Such laymen will seldom realize that software, formulas and algorithms are explicitly excluded from patent coverage, and that by software patents we mean patents that used a legal trick to escape this exclusion and establish a monopoly on any practical use of a formula, algorithm or computation on a computer.
A computer system configured to...
It is worth emphasising: a software patent is not a monopoly on a particular computer program, but rather on some idea that can be expressed as instructions for a general-purpose computer so that it behaves in a certain way, and that, if patented, enables the patent holder to stop anyone else from developing, distributing or running any program that embodies that idea.
For example, a mathematical formula or algorithm to determine whether or not a number is a prime number is not patentable, nor is a computer program that implements such a formula or algorithm. But, per the argument that enabled patent offices to collect patent fees and companies to sue others over software, a general-purpose computer configured to run such a program is patentable.
... do something innovative
Just like software, pictures, stories, music, movies and other copyrightable works of authorship are not patentable. Nor are ideas of features that could be embodied in any such works, no matter how innovative, inventive, original or difficult to imagine or to realize they are.
For example, if you were to try to patent the idea of “a moving picture of a baby grabbing and dragging an object that is displayed on a 3D screen”, to sue whoever dares taking such a picture when tablets equipped with 3D-touchscreens come up, you wouldn't succeed, because even if the idea is inventive (I don't know that anyone has so far taken any such picture, or written about the idea of such a picture), pictures or ideas for pictures are not patentable subject matter.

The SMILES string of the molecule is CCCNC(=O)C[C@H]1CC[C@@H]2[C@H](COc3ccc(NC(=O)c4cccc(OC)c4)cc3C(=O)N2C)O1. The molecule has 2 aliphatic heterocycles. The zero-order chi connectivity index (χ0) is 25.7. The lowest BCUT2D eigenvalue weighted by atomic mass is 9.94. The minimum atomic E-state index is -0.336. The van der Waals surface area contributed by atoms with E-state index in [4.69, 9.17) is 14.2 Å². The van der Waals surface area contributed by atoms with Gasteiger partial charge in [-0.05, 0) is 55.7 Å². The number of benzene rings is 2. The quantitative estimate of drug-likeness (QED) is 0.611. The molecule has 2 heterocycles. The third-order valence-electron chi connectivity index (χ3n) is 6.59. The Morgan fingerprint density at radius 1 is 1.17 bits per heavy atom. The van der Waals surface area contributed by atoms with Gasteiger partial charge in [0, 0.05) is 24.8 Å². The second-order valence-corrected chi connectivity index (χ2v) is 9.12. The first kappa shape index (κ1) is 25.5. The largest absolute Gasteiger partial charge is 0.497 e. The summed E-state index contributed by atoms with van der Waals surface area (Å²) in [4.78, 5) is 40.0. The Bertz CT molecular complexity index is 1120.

If you were to try to patent the idea of “a story that ends with the villain escaping because his crime partner warned him by sending an instant message to his glass-phone”, you wouldn't succeed either, for the same reason.
A patent on “a song with a solo played remotely by a humanoid robot on a piano whose white keys are made of ivory produced by genetically-modified bacteria” wouldn't succeed either, even though it combines more than one innovative idea in an innovative way.